Effects of forest management on mercury bioaccumulation and biomagnification along the river continuum Academic Article uri icon

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abstract

  • Forest management can alter the mobilization of mercury (Hg) into headwater streams and its conversion to methylmercury (MeHg), the form that bioaccumulates in aquatic biota and biomagnifies through food webs. As headwater streams are important sources of organic materials and nutrients to larger systems, this connectivity may also increase MeHg in downstream biota through direct or indirect effects of forestry on water quality or food web structure. In this study, we collected water, seston, food sources (biofilm, leaves, organic matter), five macroinvertebrate taxa and fish (slimy sculpin; Cottus cognata) at 6 sites representing different stream orders (1-5) within three river basins with different total disturbances from forestry (both harvesting and silviculture). Methylmercury levels were highest in water and some food sources from the basin with moderate disturbance (greater clearcutting but less silviculture). Water, leaves, stoneflies and fish increased in MeHg or total Hg along the river continuum in the least disturbed basin, and there were some dissipative effects of forest management on these spatial patterns. Trophic level (δ15N) was a significant predictor of MeHg (and total Hg in fish) within food webs across all 18 sites, and biomagnification slopes were significantly lower in the basin with moderate total disturbance but not different in the other two basins. The elevated MeHg in lower trophic levels but its reduced trophic transfer in the basin with moderate disturbance was likely due to greater inputs of sediments and of dissolved organic carbon that is more humic, as these factors are known to both increase transport of Hg to streams and its uptake in primary producers but to also decrease MeHg bioaccumulation in consumers. Overall, these results suggest that the type of disturbance from forestry affects MeHg bioaccumulation and trophic transfer in stream food webs and some longitudinal patterns along a river continuum.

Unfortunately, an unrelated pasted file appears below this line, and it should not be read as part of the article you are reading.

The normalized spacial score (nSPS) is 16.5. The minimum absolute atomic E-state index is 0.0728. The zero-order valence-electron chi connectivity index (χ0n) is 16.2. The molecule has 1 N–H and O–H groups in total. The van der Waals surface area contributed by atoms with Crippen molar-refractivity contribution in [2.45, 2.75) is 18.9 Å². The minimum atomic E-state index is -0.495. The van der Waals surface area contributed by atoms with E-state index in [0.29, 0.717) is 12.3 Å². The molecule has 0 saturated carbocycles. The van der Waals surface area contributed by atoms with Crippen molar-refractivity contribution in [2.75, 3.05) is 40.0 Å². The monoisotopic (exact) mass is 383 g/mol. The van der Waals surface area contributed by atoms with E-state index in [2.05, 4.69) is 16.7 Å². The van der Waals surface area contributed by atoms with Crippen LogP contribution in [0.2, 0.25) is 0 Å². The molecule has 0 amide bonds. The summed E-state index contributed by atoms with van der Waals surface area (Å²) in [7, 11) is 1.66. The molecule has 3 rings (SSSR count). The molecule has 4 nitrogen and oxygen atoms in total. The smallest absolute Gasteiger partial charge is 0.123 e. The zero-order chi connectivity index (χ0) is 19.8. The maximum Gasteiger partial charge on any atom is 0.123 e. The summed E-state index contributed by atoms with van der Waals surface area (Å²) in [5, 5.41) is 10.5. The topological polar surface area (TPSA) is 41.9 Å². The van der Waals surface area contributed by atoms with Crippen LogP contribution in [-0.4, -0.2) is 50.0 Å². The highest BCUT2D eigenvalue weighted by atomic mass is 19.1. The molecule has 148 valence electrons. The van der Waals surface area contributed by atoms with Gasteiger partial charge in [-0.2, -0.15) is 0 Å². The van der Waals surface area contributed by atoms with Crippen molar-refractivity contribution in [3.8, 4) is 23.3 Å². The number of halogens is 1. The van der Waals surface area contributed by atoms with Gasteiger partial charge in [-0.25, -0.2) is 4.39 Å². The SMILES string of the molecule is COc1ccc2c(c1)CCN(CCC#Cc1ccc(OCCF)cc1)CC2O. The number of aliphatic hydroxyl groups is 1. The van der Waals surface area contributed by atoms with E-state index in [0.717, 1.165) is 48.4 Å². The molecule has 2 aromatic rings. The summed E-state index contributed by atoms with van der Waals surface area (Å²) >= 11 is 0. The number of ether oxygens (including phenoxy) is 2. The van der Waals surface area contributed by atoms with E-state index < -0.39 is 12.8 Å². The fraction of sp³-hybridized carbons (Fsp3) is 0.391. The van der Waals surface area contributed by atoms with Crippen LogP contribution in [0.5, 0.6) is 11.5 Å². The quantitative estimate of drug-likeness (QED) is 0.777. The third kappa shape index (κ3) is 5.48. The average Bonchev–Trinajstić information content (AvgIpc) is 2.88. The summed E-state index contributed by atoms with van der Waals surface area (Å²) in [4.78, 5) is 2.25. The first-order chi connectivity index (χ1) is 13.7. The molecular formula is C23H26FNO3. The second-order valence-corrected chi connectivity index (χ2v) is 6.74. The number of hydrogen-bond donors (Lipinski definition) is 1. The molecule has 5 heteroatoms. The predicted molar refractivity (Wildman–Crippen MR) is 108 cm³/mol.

authors

  • Negrazis, Lauren
  • Kidd, Karen
  • Erdozain, Maitane
  • Emilson, Erik JS
  • Mitchell, Carl PJ
  • Gray, Michelle A

publication date

  • October 2022